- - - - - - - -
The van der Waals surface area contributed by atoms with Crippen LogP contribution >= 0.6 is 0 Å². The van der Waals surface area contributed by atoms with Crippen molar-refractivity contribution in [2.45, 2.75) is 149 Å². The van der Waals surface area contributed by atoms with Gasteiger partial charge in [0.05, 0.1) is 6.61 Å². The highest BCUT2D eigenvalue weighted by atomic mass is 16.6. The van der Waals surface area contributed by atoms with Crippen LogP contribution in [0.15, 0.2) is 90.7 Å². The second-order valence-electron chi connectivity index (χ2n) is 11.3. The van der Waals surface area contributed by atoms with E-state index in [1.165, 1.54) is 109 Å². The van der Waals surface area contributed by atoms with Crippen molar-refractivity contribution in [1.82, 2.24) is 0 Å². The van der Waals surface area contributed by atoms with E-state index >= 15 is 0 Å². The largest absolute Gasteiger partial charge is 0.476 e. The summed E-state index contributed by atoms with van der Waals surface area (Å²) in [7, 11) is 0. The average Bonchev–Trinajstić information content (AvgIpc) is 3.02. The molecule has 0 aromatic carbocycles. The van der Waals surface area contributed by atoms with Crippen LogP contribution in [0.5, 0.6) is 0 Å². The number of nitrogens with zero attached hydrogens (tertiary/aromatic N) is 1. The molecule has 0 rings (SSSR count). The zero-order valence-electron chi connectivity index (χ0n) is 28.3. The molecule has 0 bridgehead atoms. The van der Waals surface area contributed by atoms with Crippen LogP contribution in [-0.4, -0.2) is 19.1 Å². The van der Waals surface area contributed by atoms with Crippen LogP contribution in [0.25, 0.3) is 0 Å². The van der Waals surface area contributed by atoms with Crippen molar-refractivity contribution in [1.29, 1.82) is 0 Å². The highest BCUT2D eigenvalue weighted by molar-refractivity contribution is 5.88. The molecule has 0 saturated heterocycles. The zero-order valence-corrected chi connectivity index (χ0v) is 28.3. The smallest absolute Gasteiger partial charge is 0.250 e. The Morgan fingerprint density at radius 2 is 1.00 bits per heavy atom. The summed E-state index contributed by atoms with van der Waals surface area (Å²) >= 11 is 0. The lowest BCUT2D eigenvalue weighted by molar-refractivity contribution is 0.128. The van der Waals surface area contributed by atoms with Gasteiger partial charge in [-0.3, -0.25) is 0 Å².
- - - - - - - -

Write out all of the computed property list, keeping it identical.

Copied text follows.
The van der Waals surface area contributed by atoms with Crippen LogP contribution >= 0.6 is 0 Å². The van der Waals surface area contributed by atoms with Crippen molar-refractivity contribution in [2.45, 2.75) is 149 Å². The van der Waals surface area contributed by atoms with Gasteiger partial charge in [0.05, 0.1) is 6.61 Å². The highest BCUT2D eigenvalue weighted by atomic mass is 16.6. The van der Waals surface area contributed by atoms with Crippen LogP contribution in [0.15, 0.2) is 90.7 Å². The second-order valence-electron chi connectivity index (χ2n) is 11.3. The van der Waals surface area contributed by atoms with E-state index in [1.165, 1.54) is 109 Å². The van der Waals surface area contributed by atoms with Crippen molar-refractivity contribution in [1.82, 2.24) is 0 Å². The van der Waals surface area contributed by atoms with E-state index >= 15 is 0 Å². The largest absolute Gasteiger partial charge is 0.476 e. The summed E-state index contributed by atoms with van der Waals surface area (Å²) in [7, 11) is 0. The average Bonchev–Trinajstić information content (AvgIpc) is 3.02. The molecule has 0 aromatic carbocycles. The van der Waals surface area contributed by atoms with Crippen LogP contribution in [0.5, 0.6) is 0 Å². The number of nitrogens with zero attached hydrogens (tertiary/aromatic N) is 1. The molecule has 0 rings (SSSR count). The zero-order valence-electron chi connectivity index (χ0n) is 28.3. The molecule has 0 bridgehead atoms. The van der Waals surface area contributed by atoms with Crippen LogP contribution in [-0.4, -0.2) is 19.1 Å². The van der Waals surface area contributed by atoms with Crippen LogP contribution in [0.25, 0.3) is 0 Å². The van der Waals surface area contributed by atoms with Crippen molar-refractivity contribution in [1.29, 1.82) is 0 Å². The highest BCUT2D eigenvalue weighted by molar-refractivity contribution is 5.88. The molecule has 0 saturated heterocycles. The zero-order valence-corrected chi connectivity index (χ0v) is 28.3. The smallest absolute Gasteiger partial charge is 0.250 e. The Morgan fingerprint density at radius 2 is 1.00 bits per heavy atom. The summed E-state index contributed by atoms with van der Waals surface area (Å²) >= 11 is 0. The lowest BCUT2D eigenvalue weighted by molar-refractivity contribution is 0.128. The van der Waals surface area contributed by atoms with Gasteiger partial charge in [-0.3, -0.25) is 0 Å².